When Hillary Clinton and Donald Trump agree on something, it’s worth a closer look. Maybe they’re both wrong.
Such is the case with their proposed federal spending binge on “infrastructure” — roads, bridges, airports.
Clinton’s plan is for “up to $500 billion in federally supported investment,” of which $250 billion over five years would be direct federal spending.
In his recent Detroit Economic Club speech, Trump promised, “We will build the next generation of roads, bridges, railways, tunnels, seaports and airports that our country deserves.” He’s spoken of spending “at least double” what Clinton proposes, and of funding the plan by borrowing money — that is, selling bonds.
Already, the plans are attracting praise from gullible journalists. “The economic need for more infrastructure is obvious,” declares Derek Thompson, writing in the Atlantic under a headline that declares Clinton and Trump “both right.”
In The New Yorker, John Cassidy uses the same language: “At a time when many of the nation’s transport links, electricity grids, water systems, and other essential bits of hardware are crumbling, the need for repairs and upgrades should be obvious to all.”
Here is a pro tip for readers and voters: When someone advocates spending hundreds of billions of dollars of your tax money (or tax money from your children, in the case of money that will be borrowed) on their projects, demand that they offer a justification stronger than merely declaring the need is “obvious.”
Because what’s “obvious” to the politician who wants his picture taken at the ribbon-cutting for the project and the construction union guys who are going to get paid Davis-Bacon Act “prevailing wages” for the job may not be so obvious to the travelers inconvenienced by endless construction or to the taxpayers who would prefer to spend the money fixing the “infrastructure” of their own houses, rather than having it taxed away to pay for some politician’s bridge to nowhere.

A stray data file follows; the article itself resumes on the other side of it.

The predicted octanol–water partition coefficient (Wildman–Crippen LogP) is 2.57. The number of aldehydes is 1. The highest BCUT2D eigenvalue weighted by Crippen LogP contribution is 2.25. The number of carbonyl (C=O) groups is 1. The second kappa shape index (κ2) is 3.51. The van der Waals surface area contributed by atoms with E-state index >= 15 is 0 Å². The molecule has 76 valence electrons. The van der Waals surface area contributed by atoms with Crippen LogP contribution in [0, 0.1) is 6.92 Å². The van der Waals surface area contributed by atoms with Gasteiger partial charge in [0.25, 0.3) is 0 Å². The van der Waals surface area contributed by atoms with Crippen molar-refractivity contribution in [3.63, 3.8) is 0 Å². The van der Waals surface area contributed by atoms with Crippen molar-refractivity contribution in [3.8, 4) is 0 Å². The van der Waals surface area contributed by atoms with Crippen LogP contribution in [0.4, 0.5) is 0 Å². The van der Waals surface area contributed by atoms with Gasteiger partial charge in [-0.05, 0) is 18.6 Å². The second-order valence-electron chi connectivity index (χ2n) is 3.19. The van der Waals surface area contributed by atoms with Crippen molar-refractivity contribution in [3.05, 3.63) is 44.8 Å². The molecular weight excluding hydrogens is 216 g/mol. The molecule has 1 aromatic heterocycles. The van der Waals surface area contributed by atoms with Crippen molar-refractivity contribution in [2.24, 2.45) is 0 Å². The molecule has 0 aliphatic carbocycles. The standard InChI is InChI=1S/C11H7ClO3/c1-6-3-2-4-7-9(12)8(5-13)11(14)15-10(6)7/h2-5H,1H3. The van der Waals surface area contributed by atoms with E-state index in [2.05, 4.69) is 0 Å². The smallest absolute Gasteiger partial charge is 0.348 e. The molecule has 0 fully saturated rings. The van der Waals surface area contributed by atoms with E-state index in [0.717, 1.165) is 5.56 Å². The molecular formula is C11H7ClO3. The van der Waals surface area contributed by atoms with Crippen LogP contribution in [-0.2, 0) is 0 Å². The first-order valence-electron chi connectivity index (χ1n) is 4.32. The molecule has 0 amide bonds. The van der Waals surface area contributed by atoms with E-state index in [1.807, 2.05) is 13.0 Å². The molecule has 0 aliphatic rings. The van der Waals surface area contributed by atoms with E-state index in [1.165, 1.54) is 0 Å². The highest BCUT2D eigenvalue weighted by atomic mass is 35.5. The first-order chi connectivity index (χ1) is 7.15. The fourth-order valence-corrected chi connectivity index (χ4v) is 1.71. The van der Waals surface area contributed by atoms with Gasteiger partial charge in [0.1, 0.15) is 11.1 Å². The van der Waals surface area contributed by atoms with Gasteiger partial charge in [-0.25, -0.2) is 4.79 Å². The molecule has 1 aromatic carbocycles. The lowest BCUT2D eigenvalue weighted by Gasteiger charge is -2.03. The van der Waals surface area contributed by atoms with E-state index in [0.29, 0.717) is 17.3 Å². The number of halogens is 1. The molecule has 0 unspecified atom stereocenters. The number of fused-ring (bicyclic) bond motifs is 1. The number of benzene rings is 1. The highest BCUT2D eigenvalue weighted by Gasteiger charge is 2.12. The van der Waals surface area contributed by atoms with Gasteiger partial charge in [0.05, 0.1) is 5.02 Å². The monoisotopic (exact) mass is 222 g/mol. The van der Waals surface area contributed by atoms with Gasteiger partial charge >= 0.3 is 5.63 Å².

An emphatic reminder of one problem with government infrastructure spending came in a recent New York Times column about the online retailer Amazon investing in the use of aerial drones for package delivery. The Times technology columnist, Farhad Manjoo, echoed the conventional wisdom about how “the transportation infrastructure in the United States is aging,” demanding “urgent and expensive fixes” to “roads, waterways, airports.” Then he reported that “all of Amazon’s current investments in shipping … depend on the traditional shipping infrastructure. All, that is, except for drones — which explains why they are integral to Amazon’s vision of the future of retail.”
Got that? Rather than waiting for the politicians to fix the roads and bridges, one of the most successful and innovative companies, Amazon, is going the drone route. By diverting package delivery to robotic aircraft instead of truck drivers, that may end up reducing the burden on roads.
Another fast-moving technological advance, self-driving cars, may similarly change our expectations about roads by turning frustrated drivers into relaxed riders who can use their commute time more productively. Who can predict how self-driving cars might improve traffic congestion by reducing collisions?
Because government, especially at the federal level, does nearly everything more slowly than the private sector, its decision-making about investment tends to be backward looking. During the Bill Clinton presidency, officials spent a lot of time talking about the need to put cabling in classrooms for the Internet. Now wireless networks make all those wall plugs obsolete.
The best way for the federal government to improve infrastructure would be by easing regulations. Those rules make it costly and slow for private investors or for state and local governments to fix old roads, bridges and tunnels or to build new ones. Even so, some states are stepping up to fund their own projects, as California did in replacing the San Francisco Bay Bridge.
For fixing transportation problems, it’s not obvious at all that politicians are better than technology or private ingenuity.
Ira Stoll is editor of FutureOfCapitalism.com and author of “JFK: Conservative.” His column appears Sunday.